Language institute worried about tasks being transferred to Language Board
The government's plan to transfer nearly all tasks currently handled by the Institute of the Estonian Language (EKI) to the future Language Board is causing concerns among EKI employees.
"What we want at EKI is that things go well for the Estonian state and the Estonian language," EKI Director Tõnu Tender told ERR on Tuesday. "We support all steps that strengthen the Estonian language: its development, its implementation, language skills, supervision. We are by no means against the establishment of the Language Board, but according to Sunday's news, EKI would be eliminated, because the majority of our activities would be centralized under the new agency to be established."
The plan is not consistent with the results of previous studies or recommendations to keep language arrangements and language maintenance, i.e. the development of Estonian language bodies, separate from supervision, language policy and the implementation of language policy, Tender explained.
"This plan likewise wouldn't conform with other European countries' language arrangements and language policy practices," he continued. "EKI employees' concern is that [with this change] the development and arrangement of the Estonian language would suffer."
According to Tender, broadly speaking, EKI is involved in the maintaining, arranging and developing of the written Estonian language as well as the compilation and updating of dictionaries and databases that are of significant importance to both the state and Estonian culture.
This includes maintaining standards for the written language, the compilation of the Estonian language's normative dictionary as well as several other dictionaries, the offering of public and free linguistic advice, including for technical language and European languages, speech technology and the development of speech synthesis that allows for the dubbing of texts. The institute also offers assistance in the organization of Estonian language instruction, monitors and analyzes the body of the Estonian language, conducts fundamental research necessary for the shaping of language arrangements, and is involved in language theory, Estonian dialects as well as related Finno-Ugric languages.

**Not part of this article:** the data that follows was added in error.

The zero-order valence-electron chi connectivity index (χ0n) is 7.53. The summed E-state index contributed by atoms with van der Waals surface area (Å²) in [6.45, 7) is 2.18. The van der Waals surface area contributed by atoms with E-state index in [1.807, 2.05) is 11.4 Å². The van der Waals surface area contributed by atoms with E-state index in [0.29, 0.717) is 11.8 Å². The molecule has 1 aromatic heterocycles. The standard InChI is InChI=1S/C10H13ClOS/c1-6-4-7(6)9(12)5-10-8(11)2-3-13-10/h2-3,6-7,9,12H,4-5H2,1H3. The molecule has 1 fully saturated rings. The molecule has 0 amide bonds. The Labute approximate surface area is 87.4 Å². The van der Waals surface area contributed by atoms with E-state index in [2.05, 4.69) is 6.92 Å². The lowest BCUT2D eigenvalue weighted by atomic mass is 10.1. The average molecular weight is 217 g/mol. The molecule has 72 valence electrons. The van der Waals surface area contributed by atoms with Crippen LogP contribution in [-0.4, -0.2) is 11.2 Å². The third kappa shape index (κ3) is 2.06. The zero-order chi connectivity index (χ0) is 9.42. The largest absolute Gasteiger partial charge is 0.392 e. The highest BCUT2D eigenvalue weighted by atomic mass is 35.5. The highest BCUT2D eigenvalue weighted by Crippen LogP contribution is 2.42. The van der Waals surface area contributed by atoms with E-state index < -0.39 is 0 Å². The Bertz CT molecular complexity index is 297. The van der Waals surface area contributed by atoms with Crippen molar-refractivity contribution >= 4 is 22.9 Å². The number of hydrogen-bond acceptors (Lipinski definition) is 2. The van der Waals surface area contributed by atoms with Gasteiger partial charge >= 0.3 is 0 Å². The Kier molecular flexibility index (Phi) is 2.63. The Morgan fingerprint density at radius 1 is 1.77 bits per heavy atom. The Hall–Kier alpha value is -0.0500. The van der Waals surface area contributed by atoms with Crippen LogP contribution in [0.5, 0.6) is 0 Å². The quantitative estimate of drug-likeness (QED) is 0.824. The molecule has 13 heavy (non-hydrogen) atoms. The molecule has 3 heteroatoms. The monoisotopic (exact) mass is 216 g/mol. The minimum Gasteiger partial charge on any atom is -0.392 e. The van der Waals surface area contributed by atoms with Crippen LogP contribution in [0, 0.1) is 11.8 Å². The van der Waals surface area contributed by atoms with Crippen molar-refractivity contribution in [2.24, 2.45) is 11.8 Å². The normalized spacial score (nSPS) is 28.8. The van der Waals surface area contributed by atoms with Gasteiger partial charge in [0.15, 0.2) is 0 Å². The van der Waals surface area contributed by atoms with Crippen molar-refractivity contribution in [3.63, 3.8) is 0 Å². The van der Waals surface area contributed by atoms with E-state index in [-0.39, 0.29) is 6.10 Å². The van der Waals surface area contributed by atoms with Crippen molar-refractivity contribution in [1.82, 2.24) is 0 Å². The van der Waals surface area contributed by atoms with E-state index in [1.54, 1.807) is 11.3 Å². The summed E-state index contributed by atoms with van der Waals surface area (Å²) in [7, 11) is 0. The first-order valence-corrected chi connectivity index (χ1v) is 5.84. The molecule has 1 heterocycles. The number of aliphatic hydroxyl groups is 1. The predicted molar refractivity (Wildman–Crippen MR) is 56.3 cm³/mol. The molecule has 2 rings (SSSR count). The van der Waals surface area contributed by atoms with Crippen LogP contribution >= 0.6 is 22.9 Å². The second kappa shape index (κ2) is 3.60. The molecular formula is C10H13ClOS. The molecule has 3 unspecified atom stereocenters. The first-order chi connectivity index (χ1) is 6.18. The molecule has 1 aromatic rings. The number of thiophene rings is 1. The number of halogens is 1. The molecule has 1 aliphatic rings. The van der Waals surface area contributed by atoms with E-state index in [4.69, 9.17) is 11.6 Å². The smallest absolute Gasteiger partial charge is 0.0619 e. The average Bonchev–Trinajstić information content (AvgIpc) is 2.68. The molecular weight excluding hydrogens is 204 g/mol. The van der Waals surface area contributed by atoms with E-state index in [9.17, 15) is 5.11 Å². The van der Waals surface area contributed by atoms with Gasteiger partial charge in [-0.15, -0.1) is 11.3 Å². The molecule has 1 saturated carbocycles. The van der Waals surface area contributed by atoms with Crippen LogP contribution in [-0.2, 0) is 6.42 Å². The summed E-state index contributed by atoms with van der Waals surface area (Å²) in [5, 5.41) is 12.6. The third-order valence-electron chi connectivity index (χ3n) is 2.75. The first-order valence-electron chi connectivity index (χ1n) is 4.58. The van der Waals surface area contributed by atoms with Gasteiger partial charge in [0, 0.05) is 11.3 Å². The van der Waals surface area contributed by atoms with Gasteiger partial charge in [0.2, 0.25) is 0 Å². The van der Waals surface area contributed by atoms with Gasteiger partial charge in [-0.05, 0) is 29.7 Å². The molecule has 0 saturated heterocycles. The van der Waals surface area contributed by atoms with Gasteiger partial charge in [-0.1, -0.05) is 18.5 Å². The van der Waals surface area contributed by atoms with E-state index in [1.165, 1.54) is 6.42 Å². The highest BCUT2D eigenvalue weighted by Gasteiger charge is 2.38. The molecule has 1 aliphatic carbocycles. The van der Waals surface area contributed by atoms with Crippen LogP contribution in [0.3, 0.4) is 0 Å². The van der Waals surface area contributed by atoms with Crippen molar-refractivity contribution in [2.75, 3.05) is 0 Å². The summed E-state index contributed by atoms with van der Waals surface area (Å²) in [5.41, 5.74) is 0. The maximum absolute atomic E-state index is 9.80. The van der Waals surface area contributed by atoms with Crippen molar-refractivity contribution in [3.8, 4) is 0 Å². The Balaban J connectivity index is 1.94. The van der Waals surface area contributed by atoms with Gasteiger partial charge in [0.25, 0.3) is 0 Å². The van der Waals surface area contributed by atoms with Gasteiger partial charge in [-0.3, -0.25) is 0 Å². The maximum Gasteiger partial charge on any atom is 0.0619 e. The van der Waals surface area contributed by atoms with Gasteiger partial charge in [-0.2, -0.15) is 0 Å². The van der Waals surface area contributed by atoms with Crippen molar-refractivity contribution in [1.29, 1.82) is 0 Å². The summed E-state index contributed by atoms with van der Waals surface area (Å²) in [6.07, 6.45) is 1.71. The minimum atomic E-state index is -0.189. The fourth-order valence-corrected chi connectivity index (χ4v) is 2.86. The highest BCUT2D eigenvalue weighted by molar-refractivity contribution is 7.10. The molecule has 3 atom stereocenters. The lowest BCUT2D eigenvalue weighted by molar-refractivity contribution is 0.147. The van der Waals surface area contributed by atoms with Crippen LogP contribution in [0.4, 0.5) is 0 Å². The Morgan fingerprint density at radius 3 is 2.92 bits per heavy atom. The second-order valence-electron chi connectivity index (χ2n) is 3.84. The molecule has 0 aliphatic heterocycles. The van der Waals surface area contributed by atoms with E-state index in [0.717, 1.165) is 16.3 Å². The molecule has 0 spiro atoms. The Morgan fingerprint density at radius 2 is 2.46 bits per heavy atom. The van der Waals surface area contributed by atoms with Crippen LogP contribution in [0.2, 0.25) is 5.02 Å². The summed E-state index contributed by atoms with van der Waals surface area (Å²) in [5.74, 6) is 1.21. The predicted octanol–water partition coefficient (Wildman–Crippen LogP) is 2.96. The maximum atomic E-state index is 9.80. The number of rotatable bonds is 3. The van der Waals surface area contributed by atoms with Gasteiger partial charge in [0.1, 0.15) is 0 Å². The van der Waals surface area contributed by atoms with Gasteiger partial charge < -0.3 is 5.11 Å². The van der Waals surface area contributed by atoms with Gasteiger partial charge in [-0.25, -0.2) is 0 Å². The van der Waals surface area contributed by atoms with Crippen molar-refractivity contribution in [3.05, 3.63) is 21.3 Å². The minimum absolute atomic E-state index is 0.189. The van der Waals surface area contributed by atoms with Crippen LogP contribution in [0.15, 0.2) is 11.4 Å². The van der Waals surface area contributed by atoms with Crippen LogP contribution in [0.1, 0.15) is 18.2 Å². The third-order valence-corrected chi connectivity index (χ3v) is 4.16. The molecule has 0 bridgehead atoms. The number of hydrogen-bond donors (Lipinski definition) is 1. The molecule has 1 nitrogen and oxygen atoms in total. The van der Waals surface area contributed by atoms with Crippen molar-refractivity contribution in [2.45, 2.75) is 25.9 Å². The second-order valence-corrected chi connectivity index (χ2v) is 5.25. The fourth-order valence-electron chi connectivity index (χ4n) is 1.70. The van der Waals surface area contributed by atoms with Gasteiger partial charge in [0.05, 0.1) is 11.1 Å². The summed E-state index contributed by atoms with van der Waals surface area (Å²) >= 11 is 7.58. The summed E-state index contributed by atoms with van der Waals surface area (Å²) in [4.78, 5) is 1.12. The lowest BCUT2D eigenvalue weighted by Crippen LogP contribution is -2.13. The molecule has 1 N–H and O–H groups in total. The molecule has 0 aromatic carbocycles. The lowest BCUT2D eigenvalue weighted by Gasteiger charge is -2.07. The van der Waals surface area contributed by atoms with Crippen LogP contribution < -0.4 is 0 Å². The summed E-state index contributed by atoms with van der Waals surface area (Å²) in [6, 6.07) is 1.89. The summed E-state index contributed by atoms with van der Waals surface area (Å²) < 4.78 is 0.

"These are activities which EKI has handled very well, and this is not the arrangement of policy," Tender said. "There is just one activity included in EKI's current statutes that would suit the Language Board being established quite well — participation in the shaping of Estonian and EU language policy. This item is included in our statutes, but EKI hasn't had the resources to address it."
The Ministry of Education and Research, however, found that with the establishment of the Language Board will come the single responsibility of the implementation of language policy, and that the organization of the field of language policy will also become clearer with the clearer separation of the shaping and implementation of language policy and research and development activities.
According to the ministry's plan, the Language Board to be established on the basis of the Language Inspectorate would continue fulfilling all tasks previously assigned to the Inspectorate, as well as take up language policy implementation activities transferred to the board from the ministry, the Archimedes Foundation as well as EKI.
According to Tender, however, the organization and analysis of language policy could be responsibilities held by the Language Board, but language arrangement activities, which have thus far been reasonably arranged by EKI, should not be.
The Ministry of Education and Research's proposals are scheduled to reach the government this Thursday. Should the Riigikogu approve them in accordance with the ministry's wishes, the new Language Board would begin work on September 1.
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Editor: Aili Vahtla